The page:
2. Selected by committee

Wait, how did Jade Carey qualify for the Olympics ahead of Olympic Trials?

After the 2016 Rio Olympics, the international federation that oversees gymnastics (FIG) revamped Olympic qualification procedures for the Tokyo Games. One of the major changes was allowing athletes to earn individual Olympic spots by name.

Jade Carey, who is coached by her father Brian, took advantage of this new pathway. In 2018, Carey opted not to compete at the World Championships, knowing that if she won a medal as a member of the U.S. team, she would not be eligible to earn an individual quota spot.

“I’ve known about this qualification process for over a year,” Brian told OlympicTalk in 2018. “I’ve studied it, researched it and stayed up to date on changes… We didn’t make the rules. It’s just my job to stay on top of the rules, stay updated, make sure I’m doing what’s in the best interest for my athlete.”

In April 2020, Carey mathematically clinched a spot at the Tokyo Games thanks to her strong performances on vault and floor at four World Cup competitions between 2018 and 2019.

Carey is still expected to compete at U.S. Olympic Trials. And if she finishes first or second in the all-around, she would automatically earn the right to compete for the U.S. in the four-person team event in Tokyo.

If she accepts that spot, the quota place she earned by name could not be filled by another American gymnast, meaning the U.S. would only send five women to the Games instead of six.

“It would be up to her,” U.S. high performance director Tom Forster said on Sunday night.

After her sixth-place finish in the all-around this past weekend, it seems unlikely Carey will finish in the top two at Trials. And Carey is not expected to be selected if she finishes third or fourth, given that her individual spot would then be lost.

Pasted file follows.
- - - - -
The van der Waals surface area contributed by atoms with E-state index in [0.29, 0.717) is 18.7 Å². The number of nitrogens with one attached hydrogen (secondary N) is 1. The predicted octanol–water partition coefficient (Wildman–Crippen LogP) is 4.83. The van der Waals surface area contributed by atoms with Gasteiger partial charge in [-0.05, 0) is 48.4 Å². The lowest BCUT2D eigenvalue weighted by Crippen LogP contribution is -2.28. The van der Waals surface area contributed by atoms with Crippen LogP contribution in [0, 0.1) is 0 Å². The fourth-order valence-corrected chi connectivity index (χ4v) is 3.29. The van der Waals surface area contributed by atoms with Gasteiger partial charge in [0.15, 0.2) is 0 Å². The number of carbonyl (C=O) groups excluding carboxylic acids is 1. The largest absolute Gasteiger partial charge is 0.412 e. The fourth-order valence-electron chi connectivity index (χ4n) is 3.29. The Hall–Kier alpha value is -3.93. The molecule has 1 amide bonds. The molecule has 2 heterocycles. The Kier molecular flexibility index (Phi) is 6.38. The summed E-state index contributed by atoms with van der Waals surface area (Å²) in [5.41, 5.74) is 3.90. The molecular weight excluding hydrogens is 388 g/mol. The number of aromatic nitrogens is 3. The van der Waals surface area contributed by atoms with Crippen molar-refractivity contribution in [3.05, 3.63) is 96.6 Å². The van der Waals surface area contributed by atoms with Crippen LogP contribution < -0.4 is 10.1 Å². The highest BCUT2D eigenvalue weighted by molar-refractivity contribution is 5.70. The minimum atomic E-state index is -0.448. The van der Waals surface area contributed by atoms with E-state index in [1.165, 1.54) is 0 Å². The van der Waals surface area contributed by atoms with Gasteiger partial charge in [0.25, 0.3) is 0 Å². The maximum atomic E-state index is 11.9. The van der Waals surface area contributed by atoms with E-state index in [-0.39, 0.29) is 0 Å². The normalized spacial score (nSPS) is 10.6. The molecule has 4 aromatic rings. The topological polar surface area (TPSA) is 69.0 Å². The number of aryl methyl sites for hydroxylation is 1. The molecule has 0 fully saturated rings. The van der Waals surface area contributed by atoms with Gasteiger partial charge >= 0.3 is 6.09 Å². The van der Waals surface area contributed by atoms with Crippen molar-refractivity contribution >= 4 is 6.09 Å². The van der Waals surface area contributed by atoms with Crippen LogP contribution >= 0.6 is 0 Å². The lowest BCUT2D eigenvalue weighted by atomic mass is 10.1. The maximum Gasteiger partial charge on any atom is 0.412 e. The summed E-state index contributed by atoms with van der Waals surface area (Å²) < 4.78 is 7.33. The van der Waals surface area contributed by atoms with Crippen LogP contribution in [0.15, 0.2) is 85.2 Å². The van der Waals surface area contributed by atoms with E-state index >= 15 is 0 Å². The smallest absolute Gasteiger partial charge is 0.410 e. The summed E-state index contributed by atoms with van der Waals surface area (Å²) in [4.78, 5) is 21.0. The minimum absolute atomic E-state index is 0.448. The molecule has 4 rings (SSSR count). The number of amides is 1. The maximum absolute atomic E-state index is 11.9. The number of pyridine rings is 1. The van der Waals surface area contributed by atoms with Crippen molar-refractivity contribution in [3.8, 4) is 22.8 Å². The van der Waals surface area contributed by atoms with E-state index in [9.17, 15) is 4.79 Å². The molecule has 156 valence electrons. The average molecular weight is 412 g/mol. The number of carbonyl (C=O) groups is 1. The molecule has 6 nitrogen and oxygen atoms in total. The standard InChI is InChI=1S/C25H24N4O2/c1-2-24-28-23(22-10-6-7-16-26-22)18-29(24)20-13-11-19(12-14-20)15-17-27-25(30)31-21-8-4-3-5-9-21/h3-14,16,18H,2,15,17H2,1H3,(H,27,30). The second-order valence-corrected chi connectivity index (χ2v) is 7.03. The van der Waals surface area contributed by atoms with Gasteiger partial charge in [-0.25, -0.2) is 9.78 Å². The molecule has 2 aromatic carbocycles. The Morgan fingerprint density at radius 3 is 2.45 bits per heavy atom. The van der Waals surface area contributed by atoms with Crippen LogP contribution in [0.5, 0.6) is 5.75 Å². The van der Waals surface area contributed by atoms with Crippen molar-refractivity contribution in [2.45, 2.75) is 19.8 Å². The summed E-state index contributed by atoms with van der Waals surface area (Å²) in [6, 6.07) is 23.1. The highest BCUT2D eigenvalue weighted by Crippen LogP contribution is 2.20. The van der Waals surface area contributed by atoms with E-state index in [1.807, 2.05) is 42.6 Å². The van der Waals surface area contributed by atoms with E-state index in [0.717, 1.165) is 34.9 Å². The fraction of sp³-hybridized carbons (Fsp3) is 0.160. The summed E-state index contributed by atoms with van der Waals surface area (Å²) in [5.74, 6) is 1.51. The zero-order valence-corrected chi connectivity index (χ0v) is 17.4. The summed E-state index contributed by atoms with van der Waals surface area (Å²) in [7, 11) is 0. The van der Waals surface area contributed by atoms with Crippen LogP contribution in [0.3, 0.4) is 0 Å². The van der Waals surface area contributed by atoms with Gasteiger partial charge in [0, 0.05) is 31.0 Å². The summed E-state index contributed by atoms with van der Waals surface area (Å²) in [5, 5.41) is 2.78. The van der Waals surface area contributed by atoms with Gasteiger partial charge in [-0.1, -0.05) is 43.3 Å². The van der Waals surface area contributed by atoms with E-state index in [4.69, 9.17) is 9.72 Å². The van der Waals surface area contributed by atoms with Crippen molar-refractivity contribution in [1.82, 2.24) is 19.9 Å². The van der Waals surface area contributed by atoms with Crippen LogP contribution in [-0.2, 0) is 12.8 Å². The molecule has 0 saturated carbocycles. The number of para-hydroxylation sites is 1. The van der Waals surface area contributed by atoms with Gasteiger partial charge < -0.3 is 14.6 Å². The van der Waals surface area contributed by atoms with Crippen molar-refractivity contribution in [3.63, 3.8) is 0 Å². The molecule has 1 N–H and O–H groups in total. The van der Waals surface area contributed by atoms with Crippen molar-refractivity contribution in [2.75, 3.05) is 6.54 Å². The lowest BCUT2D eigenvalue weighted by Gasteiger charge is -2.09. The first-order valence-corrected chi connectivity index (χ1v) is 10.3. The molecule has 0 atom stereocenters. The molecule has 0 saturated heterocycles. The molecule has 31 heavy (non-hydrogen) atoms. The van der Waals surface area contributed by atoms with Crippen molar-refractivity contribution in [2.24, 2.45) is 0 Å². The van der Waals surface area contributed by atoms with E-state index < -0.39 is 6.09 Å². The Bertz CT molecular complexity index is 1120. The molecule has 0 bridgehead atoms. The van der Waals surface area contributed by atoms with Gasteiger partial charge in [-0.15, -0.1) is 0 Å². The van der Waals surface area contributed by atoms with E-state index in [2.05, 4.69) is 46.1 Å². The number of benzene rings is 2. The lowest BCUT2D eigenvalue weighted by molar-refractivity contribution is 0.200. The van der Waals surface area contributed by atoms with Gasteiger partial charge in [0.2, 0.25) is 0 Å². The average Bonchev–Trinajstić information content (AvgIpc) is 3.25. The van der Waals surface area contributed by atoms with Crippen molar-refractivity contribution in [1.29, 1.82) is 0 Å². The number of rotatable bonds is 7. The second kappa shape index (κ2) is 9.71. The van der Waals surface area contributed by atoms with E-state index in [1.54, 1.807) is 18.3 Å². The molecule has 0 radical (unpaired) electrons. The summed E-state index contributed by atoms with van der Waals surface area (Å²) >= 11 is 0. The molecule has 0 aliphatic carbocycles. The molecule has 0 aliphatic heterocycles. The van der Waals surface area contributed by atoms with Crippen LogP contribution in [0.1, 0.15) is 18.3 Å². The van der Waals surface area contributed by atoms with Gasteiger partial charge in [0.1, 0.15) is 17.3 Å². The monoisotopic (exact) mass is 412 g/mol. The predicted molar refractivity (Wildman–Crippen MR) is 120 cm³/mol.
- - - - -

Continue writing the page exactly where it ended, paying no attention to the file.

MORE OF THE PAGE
However, it should also be pointed out that, once Carey gets to Tokyo, she will still have the chance to compete in the individual all-around.

During qualification in Tokyo, individual athletes will be allowed to compete on any/all events except the team event. So even though Carey earned her Olympic spot thanks to strong showings on vault and floor, she would still be allowed to compete on uneven bars and balance beam, and therefore has the potential to qualify for the individual all-around final.

The two-per-country rule would still apply, meaning only the top two Americans (whether entered as individuals or team members) would be able to compete in the individual all-around, as well as individual event finals.

What’s particularly interesting is that when Carey decided to aim for individual spot, that choice made sense given that she wasn’t a particularly strong all-arounder, but had massive potential on both floor and vault (she won world silver medals on both at 2017 Worlds). But in the years since, Carey has also made strides on uneven bars and balance beam. And given that she is currently on a different timeline than the rest of the U.S. team (and also dealing with an ankle injury), it doesn’t seem like she has yet shown her full potential. Ahead of U.S. Championships, Carey trained a triple-twisting double back layout on floor, a skill that would make her an even stronger contender for a medal in that event. (Biles also does a triple-twisting double back on floor, but in the tucked position.)

ALSO FROM ON HER TURF: MyKayla Skinner, alternate in Rio, impresses at Olympic Trials

Ok, so which women will make the four-person U.S. Olympic gymnastics team?

Simone Biles